2023 theswiftrunner home header sepia
2023 theswiftrunner home header sepia

A Loving Farewell to Artzi

by Mel Dixon

Over 21 years ago, through my sister, I met a little, thin, scared eight-year-old chestnut Arab. He was emaciated and terrified. I promised him then I would keep him safe and he would never be mistreated again. Animal welfare organizations, ILPA and the RSPCA knew the dealer, and they promised to visit but they couldn’t help until he was on the ground and unable to get back up. I couldn’t wait for that. I found Wikefield farm, a livery stable just north of Leeds, in West Yorkshire, run by Barbara and her husband Michael, fit for a prince. 

ArtziWith Elise, my youngest daughter, pulling faces in covid.

 I was anxious to know if she had space for us. After she showed me around, she asked about my horse. When I told her I didn’t actually own him yet, and I had no idea how to get him from Epsom to Yorkshire, she immediately got on the phone to arrange help and transport the next day. I called the dealer who I knew was going to be difficult, but after some negotiation she agreed to a price and we arranged transport. Thanks to Mosie (my sister’s mother-in-law) for getting up at 4 a.m. to load him as quickly as possible in the dark, and thanks to my sister for doing the transaction with the dealer. It was an anxious night, worrying that the dealer would change her mind or that HE wouldn’t survive the journey standing from Epsom to Bilborough, but he did. Barbara fetched him to Wikefield. He was strong and determined, and we soon got him settled in his new stable, removing the old headcollar that was stuck to an open wound on his head.

Barbara checked on him through the night – he was clearly a fighter. We met fellow liveries, sisters Joanne and Sharon, on our first night, popping their heads round the door. Their Arabian gelding, Albi, was to be Artzi’s  big brother in the stable next door. They grew a kind of love/hate, annoying brother relationship over the years. 

ArtziSummer in the Wikefield school with Anais, my eldest daughter, and Elise.

 Artzi met the workers the next day. And he and I began a ritual that became his favorite thing: a quiet cuddle and kiss of his eyes and blowing gently into his nostrils…I did it the night I rescued him, and when he went to sleep peacefully for the last time, so he knew he was safe and that I was there.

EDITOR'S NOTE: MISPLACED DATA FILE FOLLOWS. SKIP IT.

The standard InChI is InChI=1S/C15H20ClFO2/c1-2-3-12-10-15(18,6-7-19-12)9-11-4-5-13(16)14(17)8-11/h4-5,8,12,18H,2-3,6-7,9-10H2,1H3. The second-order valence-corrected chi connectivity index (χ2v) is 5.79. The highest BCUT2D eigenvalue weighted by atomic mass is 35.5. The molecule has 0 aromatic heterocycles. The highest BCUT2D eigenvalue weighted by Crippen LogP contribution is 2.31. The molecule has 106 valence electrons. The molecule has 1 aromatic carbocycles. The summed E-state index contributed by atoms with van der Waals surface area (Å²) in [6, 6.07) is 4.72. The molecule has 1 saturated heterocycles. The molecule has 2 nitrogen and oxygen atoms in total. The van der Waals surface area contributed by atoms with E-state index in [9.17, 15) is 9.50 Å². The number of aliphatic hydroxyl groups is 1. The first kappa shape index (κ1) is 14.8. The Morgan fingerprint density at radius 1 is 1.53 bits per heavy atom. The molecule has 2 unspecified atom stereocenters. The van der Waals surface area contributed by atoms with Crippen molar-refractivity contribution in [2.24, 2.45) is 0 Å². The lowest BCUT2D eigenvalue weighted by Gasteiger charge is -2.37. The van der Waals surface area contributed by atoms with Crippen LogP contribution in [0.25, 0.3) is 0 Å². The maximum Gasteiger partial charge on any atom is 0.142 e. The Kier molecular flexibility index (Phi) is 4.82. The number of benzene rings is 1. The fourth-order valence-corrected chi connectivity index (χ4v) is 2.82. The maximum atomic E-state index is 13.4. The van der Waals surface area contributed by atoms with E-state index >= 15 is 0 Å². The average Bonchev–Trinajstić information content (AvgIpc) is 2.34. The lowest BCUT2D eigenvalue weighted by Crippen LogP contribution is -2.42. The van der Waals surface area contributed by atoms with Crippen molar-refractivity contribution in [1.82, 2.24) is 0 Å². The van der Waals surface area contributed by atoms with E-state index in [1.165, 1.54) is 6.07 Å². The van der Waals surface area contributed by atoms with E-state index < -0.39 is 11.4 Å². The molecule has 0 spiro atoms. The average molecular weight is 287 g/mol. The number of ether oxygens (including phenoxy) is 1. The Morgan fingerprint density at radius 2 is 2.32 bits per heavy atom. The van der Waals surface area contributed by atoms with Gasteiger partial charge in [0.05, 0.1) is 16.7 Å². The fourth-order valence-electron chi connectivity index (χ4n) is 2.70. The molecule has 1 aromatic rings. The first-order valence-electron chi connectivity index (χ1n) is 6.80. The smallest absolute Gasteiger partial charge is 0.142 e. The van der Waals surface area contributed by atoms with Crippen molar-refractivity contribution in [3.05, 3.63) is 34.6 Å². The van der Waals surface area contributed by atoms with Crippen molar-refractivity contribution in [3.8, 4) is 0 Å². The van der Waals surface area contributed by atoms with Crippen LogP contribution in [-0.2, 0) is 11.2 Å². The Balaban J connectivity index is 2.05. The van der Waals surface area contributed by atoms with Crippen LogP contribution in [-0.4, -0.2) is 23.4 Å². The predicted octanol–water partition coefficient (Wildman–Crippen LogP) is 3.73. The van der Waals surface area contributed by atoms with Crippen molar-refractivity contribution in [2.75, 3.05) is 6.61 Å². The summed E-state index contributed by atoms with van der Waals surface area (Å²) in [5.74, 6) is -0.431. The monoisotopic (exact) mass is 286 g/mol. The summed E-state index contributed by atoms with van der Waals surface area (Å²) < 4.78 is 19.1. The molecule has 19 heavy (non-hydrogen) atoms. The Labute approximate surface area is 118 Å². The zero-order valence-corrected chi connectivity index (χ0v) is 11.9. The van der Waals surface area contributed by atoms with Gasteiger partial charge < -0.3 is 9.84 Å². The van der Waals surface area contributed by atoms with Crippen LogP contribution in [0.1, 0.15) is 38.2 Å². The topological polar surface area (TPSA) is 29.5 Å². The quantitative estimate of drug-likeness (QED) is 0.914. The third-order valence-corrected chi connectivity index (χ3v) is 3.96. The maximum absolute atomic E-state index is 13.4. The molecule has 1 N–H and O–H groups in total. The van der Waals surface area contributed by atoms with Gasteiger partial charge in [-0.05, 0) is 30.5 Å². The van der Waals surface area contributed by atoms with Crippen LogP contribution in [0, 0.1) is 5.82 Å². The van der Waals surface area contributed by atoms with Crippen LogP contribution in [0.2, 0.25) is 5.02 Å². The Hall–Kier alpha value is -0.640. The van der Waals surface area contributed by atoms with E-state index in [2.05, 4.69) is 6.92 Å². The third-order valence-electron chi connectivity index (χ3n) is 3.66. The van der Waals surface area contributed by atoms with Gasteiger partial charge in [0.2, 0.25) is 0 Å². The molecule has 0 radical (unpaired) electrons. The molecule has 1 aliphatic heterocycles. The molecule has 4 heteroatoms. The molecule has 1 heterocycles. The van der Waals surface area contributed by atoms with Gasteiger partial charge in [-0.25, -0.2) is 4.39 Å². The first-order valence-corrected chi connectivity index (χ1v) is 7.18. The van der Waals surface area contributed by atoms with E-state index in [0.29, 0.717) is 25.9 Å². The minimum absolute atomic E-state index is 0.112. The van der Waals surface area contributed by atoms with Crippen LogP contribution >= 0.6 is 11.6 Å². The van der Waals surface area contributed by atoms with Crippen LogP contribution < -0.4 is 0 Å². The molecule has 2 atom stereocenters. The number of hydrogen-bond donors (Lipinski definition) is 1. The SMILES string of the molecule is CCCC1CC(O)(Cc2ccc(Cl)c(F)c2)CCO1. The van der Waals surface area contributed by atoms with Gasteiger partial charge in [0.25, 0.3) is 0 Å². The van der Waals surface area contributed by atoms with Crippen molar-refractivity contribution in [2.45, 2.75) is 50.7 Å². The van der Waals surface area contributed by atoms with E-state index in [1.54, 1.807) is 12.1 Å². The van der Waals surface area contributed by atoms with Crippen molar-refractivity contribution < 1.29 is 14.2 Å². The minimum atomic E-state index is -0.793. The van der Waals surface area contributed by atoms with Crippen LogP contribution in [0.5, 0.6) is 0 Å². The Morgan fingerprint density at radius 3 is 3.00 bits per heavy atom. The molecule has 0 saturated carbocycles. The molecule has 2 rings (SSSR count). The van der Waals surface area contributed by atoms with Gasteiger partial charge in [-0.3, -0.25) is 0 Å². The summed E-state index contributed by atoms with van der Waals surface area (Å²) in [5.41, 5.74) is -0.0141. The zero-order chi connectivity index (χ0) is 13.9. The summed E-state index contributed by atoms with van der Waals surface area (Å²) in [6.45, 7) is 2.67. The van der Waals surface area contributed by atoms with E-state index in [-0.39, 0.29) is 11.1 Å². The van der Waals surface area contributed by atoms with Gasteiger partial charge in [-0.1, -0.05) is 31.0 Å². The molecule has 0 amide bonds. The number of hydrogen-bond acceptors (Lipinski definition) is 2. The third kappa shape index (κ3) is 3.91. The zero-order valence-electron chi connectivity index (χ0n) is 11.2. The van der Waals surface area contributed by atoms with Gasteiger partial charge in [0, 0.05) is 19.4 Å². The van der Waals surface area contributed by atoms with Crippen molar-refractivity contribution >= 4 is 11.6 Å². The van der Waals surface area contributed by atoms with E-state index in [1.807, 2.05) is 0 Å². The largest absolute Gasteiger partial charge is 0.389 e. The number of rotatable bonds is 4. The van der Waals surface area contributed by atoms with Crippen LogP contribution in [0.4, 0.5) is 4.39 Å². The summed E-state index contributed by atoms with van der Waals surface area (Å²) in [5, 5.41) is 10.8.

Artzi wasn’t so easy for the first few years and was only handled by a few. He scowled at anyone who came near his door. Barbara moved him to the end of the block so he would feel less threatened. He was suspicious and defensive. You had to be wary of his teeth when entering his stable. Michael asked jokingly to remove his teeth and nicknamed him “Jaws.”

The farm’s regular veterinarian, Chris, said he just needed an “Arabectomy.”  We went through a good few farriers until we found one he liked. He didn’t really like men. I prayed he would stand for them. Luckily he was barefoot so Graham, his farrier, trimmed him in his stable. I’m sure he caught a good few people offguard with his teeth and feet and was sworn at quite a number of times. We slowly fed and rehabbed him and after a few months were able to long rein him, and later bought a saddle and bridle. 

Rebecca was Artzi’s sharer for 18 years and she loved him dearly. Joanne and Sharon cared for him as their own. He never went without anything he needed, he was treated like royalty. We tried to show him calmness, patience and respect for his space so he learnt he was listened to. 

ArtziThe last show at Wikefield, in 2005, where Artzi placed first in-hand, three years after I rescued him. I am holding the rosettes.

 His default was to defend his space. His trust and respect came after it was earned. When he did trust you he would do anything for you, and you were one of the chosen few allowed into his precious space. He was sensitive, honest and so clever. When my kids were born he welcomed all three, never pushed, gently took a carrot or polo from their little tiny hands, let each of them fuss, plait, brush and ride him and he protected them. The innocence of a child brought an extra calmness to Artzi.  

Oh, and how he loved a lesson with Joan, our old instructor. He listened to her instruction before we’d given the aid. “What a good boy,” she would shout from the side of the school with her walking stick, and his ears would prick up and he would try his little hardest almost to say, “Yes I am!” I often wondered if she reminded him of someone, maybe his first owner, as he hung on to her every word and his hard exterior melted away when he was near her.